University of Vermont AAHS

Aponte v. Castor

Ohio Court of Appeals
2003 WL 22947538
December 12, 2003

Summary of Opinion

Plaintiff Erica Aponte, a seven-year-old girl, was injured when she was kicked by a horse belonging to defendants Castor.  The Apontes were having Thanksgiving dinner at the Castors when Erica and a Castor child crawled under an electric fence to view a horse.  The horse kicked Erica in the face.  The trial court granted summary judgment in favor of the defendants on the ground that Erica became a trespasser when she entered the horse paddock. 

In this opinion, the Court of Appeals agrees that she came a trespasser at that point and that the legal duty owed her by the defendants was to retrain from intentionally or willfully injuring her.  The horse is not an artificial condition giving rise to the attractive nuisance doctrine.  Although Erica was only seven, she had some knowledge of the dangers posed by horses; the precautions taken by the defendants were consistent with her knowledge.  Accordingly, the Court of Appeals affirms the judgment of the trial court.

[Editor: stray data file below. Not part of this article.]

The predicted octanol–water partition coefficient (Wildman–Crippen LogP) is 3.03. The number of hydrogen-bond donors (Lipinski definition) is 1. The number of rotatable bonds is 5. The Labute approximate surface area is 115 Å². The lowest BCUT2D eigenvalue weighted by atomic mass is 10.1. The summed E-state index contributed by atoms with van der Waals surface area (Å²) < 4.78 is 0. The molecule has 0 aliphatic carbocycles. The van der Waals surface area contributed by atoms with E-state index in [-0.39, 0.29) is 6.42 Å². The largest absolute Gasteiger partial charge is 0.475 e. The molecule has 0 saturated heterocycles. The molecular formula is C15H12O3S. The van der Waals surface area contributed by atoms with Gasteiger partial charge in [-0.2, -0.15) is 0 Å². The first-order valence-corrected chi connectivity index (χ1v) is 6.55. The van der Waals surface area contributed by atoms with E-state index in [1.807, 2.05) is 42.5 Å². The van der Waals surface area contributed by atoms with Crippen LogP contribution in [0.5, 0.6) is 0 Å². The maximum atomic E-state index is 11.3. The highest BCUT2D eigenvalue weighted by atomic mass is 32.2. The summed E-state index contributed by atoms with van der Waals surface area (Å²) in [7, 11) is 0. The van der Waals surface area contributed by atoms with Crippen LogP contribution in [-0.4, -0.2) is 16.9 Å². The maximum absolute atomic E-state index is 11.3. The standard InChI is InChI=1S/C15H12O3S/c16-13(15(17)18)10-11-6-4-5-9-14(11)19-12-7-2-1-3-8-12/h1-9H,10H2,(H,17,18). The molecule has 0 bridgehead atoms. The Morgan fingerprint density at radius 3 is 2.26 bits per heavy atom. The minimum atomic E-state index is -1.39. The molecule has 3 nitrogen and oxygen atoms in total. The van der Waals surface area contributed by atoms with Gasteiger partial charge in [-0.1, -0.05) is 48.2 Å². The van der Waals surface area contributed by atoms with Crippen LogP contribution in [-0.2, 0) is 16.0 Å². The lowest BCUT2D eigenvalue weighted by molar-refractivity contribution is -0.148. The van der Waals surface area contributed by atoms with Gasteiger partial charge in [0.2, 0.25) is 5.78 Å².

Text of Opinion

 This is an appeal from the judgment of the Williams County Court of Common Pleas which granted summary judgment to appellees, Michael and Deborah Castor, against appellant, Teresa Aponte, individually and as next friend of Erica Aponte, her minor daughter. Erica Aponte, then age seven, attended Thanksgiving dinner at the home of appellees, her aunt and uncle, on November 27, 1997. Following dinner, accompanied by her cousin, Erica went outside and crawled under/through an electric wire fence that enclosed appellees' horse paddock area. Erica was subsequently kicked in the face by appellees' horse, sustaining injury.